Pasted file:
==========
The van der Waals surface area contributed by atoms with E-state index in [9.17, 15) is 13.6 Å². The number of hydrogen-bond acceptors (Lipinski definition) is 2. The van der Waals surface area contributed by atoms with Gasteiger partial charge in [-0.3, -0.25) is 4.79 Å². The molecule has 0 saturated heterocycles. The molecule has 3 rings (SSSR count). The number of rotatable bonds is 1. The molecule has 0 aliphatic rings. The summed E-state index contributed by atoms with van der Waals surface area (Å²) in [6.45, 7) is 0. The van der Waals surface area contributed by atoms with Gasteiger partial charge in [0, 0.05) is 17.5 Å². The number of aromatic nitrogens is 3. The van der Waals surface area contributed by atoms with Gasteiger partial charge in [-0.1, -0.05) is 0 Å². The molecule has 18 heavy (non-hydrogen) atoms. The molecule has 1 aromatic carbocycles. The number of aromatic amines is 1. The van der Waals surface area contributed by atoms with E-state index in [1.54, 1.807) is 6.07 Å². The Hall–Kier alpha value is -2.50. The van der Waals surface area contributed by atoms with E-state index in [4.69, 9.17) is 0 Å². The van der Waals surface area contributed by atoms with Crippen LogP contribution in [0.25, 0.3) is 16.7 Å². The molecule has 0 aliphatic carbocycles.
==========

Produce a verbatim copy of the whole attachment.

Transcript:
The van der Waals surface area contributed by atoms with E-state index in [9.17, 15) is 13.6 Å². The number of hydrogen-bond acceptors (Lipinski definition) is 2. The van der Waals surface area contributed by atoms with Gasteiger partial charge in [-0.3, -0.25) is 4.79 Å². The molecule has 0 saturated heterocycles. The molecule has 3 rings (SSSR count). The number of rotatable bonds is 1. The molecule has 0 aliphatic rings. The summed E-state index contributed by atoms with van der Waals surface area (Å²) in [6.45, 7) is 0. The van der Waals surface area contributed by atoms with Gasteiger partial charge in [0, 0.05) is 17.5 Å². The number of aromatic nitrogens is 3. The van der Waals surface area contributed by atoms with Gasteiger partial charge in [-0.1, -0.05) is 0 Å². The molecule has 18 heavy (non-hydrogen) atoms. The molecule has 1 aromatic carbocycles. The number of aromatic amines is 1. The van der Waals surface area contributed by atoms with E-state index in [1.54, 1.807) is 6.07 Å². The Hall–Kier alpha value is -2.50. The van der Waals surface area contributed by atoms with E-state index in [4.69, 9.17) is 0 Å². The van der Waals surface area contributed by atoms with Crippen LogP contribution in [0.25, 0.3) is 16.7 Å². The molecule has 0 aliphatic carbocycles.